Camp Workcoeman

The Silver Jubilee

“The year 1935 marks the twenty-fifth birthday celebration of the Boy Scouts of America. During these years the value of our organization in building character and in training for citizenship has made itself a vital factor in the life of America” noted Franklin Roosevelt on the eighth of February, when he spoke over a country-wide radio broadcast to commemorate the Silver Jubilee. President Roosevelt then went on to invite 30,000 Scouts from across the land to the District of Columbia for a National Jamboree. Chief Scout Executive James West then asked the boys listening in to unite in pledging the Scout oath. In the Torrington High School Auditorium, four hundred of the six hundred Scouts of the Northern Litchfield County Council joined in with boys across the nation. The excitement of 1935 carried over to local affairs as well; just before the camp season opened, the council Scouts again united to march in the Connecticut Tercentenary parade through the streets of Torrington.

With the uncertain possibility of economic recovery, and the council trying to raise funds for a new dining hall, Camp Workcoeman operated under an unusual schedule in 1935. As in 1934, the council budget allowed for a five-week season, but only three weeks of the traditional program was offered. During the fourth week, camp was open to all, but with an eye towards boys who could not afford the seven-dollar weekly fee. Scouts could attend on a daily basis, for seventy-five cents at a time. Instead of a fifth week, the staff put together a four-day program for the Jamboree Contingent. While the boys got a chance to participate in the usual hiking and swimming, the twenty-five Scouts spent most of their time practicing for their songs for the Region One opening show.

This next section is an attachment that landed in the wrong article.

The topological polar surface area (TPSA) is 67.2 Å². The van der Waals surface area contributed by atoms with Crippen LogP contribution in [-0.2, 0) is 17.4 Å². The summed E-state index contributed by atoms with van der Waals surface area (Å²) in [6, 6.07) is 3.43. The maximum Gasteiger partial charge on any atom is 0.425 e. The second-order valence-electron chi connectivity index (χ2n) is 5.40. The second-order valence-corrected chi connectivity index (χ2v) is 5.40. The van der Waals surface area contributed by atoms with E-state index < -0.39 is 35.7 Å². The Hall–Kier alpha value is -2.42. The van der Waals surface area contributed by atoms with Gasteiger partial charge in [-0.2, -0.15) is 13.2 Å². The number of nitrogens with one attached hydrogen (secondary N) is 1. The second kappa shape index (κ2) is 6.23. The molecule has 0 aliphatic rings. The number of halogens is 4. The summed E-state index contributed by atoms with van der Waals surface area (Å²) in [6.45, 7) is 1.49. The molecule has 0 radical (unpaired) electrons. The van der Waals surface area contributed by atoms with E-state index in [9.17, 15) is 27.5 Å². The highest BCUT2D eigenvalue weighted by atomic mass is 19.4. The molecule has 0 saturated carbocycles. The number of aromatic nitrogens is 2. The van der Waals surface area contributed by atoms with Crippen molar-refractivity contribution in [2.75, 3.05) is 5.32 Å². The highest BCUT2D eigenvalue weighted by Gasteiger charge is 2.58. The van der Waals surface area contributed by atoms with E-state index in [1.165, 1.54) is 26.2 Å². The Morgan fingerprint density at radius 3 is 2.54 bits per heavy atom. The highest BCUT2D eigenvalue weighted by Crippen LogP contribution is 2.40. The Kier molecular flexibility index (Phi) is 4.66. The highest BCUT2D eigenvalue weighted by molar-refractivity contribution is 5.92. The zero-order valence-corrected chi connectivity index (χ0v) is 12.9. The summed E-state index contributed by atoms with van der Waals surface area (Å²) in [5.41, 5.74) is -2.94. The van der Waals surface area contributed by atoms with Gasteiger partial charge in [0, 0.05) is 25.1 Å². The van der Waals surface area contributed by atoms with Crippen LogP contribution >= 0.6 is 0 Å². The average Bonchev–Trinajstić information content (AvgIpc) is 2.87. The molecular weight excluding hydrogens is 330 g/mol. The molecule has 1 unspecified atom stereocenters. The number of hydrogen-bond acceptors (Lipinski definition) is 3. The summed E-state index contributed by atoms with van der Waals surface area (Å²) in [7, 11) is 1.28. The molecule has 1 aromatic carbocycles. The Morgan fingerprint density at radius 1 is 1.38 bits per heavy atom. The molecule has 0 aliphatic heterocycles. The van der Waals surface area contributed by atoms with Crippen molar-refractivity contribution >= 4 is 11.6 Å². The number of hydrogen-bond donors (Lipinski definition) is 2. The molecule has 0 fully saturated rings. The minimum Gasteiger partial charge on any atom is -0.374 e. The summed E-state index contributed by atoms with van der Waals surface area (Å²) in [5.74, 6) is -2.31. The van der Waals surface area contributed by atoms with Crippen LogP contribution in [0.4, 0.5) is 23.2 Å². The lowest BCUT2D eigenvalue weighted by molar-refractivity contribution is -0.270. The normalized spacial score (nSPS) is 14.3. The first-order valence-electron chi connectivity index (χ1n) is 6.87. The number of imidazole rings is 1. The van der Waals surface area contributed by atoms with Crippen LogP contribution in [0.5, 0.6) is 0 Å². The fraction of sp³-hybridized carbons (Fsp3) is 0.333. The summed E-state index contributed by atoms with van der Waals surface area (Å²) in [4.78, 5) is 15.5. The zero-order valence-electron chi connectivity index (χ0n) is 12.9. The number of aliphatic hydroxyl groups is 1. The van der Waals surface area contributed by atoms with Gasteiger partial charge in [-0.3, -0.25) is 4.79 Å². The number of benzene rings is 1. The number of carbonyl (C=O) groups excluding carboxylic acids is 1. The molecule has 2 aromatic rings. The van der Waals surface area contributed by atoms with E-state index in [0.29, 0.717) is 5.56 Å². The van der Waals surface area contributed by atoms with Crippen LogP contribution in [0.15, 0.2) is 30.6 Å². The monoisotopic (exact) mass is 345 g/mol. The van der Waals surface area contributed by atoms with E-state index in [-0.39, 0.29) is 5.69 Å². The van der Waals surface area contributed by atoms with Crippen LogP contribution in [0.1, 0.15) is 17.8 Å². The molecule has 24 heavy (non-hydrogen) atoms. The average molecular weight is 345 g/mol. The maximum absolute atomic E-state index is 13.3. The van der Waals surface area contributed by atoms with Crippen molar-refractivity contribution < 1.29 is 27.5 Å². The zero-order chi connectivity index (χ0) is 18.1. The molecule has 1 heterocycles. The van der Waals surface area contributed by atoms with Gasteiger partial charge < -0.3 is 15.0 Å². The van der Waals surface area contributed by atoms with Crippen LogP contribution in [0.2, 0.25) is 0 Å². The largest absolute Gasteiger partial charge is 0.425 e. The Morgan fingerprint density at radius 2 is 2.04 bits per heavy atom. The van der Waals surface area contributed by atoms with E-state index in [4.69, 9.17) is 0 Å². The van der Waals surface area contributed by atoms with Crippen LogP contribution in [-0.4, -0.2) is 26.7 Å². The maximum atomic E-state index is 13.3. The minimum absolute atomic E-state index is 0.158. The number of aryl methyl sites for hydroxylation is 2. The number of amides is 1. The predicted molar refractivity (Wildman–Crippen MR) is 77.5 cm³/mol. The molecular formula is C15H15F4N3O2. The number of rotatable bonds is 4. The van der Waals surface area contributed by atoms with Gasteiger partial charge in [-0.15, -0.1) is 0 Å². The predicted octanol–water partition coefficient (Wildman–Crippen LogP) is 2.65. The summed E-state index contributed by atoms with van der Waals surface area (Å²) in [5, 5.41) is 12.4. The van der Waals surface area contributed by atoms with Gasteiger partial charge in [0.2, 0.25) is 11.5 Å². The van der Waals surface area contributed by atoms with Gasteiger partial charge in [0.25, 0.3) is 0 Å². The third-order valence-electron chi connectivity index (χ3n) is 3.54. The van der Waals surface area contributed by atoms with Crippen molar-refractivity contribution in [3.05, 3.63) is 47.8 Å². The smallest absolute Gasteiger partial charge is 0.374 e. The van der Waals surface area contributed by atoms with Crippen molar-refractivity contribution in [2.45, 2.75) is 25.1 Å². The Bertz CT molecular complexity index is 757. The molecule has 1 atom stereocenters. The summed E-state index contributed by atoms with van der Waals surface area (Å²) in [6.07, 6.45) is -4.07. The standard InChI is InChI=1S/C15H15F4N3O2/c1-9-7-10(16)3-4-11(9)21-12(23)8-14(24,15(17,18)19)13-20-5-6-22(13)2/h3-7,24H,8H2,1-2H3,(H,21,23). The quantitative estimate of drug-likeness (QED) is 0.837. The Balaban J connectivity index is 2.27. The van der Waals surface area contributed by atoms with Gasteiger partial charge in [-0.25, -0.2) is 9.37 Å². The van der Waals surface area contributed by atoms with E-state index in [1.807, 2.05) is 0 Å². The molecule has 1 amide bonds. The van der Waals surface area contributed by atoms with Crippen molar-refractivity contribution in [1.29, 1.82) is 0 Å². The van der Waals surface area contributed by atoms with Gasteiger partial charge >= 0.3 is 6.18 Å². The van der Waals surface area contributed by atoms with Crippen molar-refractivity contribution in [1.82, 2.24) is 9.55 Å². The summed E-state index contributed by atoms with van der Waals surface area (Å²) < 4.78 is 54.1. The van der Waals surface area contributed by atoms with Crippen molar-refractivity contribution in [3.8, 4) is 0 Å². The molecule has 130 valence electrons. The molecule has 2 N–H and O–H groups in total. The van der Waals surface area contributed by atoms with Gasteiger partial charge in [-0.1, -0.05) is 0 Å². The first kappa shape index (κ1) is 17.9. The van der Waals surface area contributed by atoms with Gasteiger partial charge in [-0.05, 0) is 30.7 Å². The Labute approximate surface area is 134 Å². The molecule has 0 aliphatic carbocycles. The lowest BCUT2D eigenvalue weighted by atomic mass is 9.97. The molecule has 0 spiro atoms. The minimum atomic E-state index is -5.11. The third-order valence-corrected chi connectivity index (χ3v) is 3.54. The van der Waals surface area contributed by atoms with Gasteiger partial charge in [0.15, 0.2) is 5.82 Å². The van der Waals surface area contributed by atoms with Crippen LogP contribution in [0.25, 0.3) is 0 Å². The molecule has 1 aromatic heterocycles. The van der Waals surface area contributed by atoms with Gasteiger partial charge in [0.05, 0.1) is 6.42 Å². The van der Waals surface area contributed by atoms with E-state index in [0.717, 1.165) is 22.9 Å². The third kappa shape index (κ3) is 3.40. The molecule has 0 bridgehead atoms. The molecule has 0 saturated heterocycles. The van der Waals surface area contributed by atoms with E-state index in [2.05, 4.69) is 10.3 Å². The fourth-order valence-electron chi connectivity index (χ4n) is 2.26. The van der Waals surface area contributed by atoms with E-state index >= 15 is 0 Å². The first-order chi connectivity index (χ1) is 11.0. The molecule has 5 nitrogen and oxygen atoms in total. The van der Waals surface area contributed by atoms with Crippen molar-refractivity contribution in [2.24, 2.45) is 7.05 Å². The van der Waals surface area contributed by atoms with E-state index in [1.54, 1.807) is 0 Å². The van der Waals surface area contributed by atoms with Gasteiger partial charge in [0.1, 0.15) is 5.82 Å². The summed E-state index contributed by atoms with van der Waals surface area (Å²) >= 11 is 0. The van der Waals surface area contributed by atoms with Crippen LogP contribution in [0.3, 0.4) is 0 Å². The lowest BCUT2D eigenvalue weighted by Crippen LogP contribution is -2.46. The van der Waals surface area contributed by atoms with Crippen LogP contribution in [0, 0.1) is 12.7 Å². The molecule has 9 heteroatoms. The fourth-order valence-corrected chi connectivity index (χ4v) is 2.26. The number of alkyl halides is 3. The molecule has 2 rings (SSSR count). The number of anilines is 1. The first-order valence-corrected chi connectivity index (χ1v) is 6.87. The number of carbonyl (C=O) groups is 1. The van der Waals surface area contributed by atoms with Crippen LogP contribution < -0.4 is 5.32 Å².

Scouts who applied to attend the Jamboree were required to get vaccines for smallpox and typhoid fever. No such inoculation for Polio existed, and while the Jamboree Contingent was at Workcoeman, an outbreak occurred in North Carolina. Cases spread into Virginia, and then, just ten days before Scouts were to arrive, appeared in the capital area; the Jamboree was canceled. Fortunately, the national council had scraped together enough funds to insure the event, so the boys and the councils were reimbursed for their fees. On the evening the Jamboree was supposed to open, Scouts were offered a nation-wide radio hookup, and listened to a broadcast of some of the songs written for the Jamboree. It did not quite alleviate the disappointment, but the boys still were able to sing along and hear some of the dramatic programs.

The image below shows a camp brochure from 1935, mailed to the parents of Scouts throughout the Northern Litchfield County Council. The illustration is based on Henry and John Hintermeister’s painting for the cover of the 1929 “Handbook For Patrol Leaders.”

1935 Camp Brochure